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Published December 2010 | Published
Journal Article Open

Millimeter Imaging of MWC 758: Probing the Disk Structure and Kinematics


We investigate the structure and kinematics of the circumstellar disk around the Herbig Ae star MWC 758 using high-resolution observations of the ^(12)CO (3-2) and dust continuum emission at the wavelengths of 0.87 and 3.3 mm. We find that the dust emission peaks at an orbital radius of about 100 AU, while the CO intensity has a central peak coincident with the position of the star. The CO emission is in agreement with a disk in Keplerian rotation around a 2.0 M_⊙ star, confirming that MWC 758 is indeed an intermediate-mass star. By comparing the observation with theoretical disk models, we derive that the disk surface density Σ(r) steeply increases from 40 to 100 AU and decreases exponentially outward. Within 40 AU, the disk has to be optically thin in the continuum emission at millimeter wavelengths to explain the observed dust morphology, though our observations lack the angular resolution and sensitivity required to constrain the surface density on these spatial scales. The surface density distribution in MWC 758 disk is similar to that of "transition" disks, though no disk clearing has been previously inferred from the analysis of the spectral energy distribution (SED). Moreover, the asymmetries observed in the dust and CO emission suggest that the disk may be gravitationally perturbed by a low-mass companion orbiting within a radius of 30 AU. Our results emphasize that SEDs alone do not provide a complete picture of disk structure and that high-resolution millimeter-wave images are essential to reveal the structure of the cool disk mid-plane.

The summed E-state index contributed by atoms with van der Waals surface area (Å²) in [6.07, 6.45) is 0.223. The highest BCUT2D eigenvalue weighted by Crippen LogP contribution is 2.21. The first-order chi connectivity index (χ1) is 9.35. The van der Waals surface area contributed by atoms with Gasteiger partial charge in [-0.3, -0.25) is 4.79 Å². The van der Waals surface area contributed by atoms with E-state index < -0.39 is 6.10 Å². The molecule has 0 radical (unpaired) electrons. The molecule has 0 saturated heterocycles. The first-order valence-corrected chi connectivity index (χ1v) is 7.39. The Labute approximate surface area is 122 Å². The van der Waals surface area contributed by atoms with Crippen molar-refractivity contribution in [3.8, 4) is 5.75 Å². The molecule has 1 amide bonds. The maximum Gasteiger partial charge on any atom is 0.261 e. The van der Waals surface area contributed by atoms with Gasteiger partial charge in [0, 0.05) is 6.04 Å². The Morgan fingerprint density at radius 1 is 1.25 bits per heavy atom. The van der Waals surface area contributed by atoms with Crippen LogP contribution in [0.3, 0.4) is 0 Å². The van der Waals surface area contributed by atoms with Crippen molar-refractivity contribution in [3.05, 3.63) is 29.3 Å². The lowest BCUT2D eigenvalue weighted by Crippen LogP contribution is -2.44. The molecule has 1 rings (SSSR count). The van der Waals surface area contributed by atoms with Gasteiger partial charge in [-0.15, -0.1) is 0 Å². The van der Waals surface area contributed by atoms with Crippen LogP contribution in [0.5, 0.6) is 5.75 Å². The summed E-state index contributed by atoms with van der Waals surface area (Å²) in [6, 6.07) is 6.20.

Additional Information

© 2010 American Astronomical Society. Received 2010 July 16; accepted 2010 October 11; published 2010 December 1. We thank the OVRO/CARMA staff and the CARMA observers for their assistance in obtaining the data. We acknowledge support from the Owens Valley Radio Observatory, which is supported by the National Science Foundation through grant AST 05-40399. This work was performed in part under contract with the Jet Propulsion Laboratory (JPL) funded by NASA through the Michelson Fellowship Program. JPL is managed for NASA by the California Institute of Technology.

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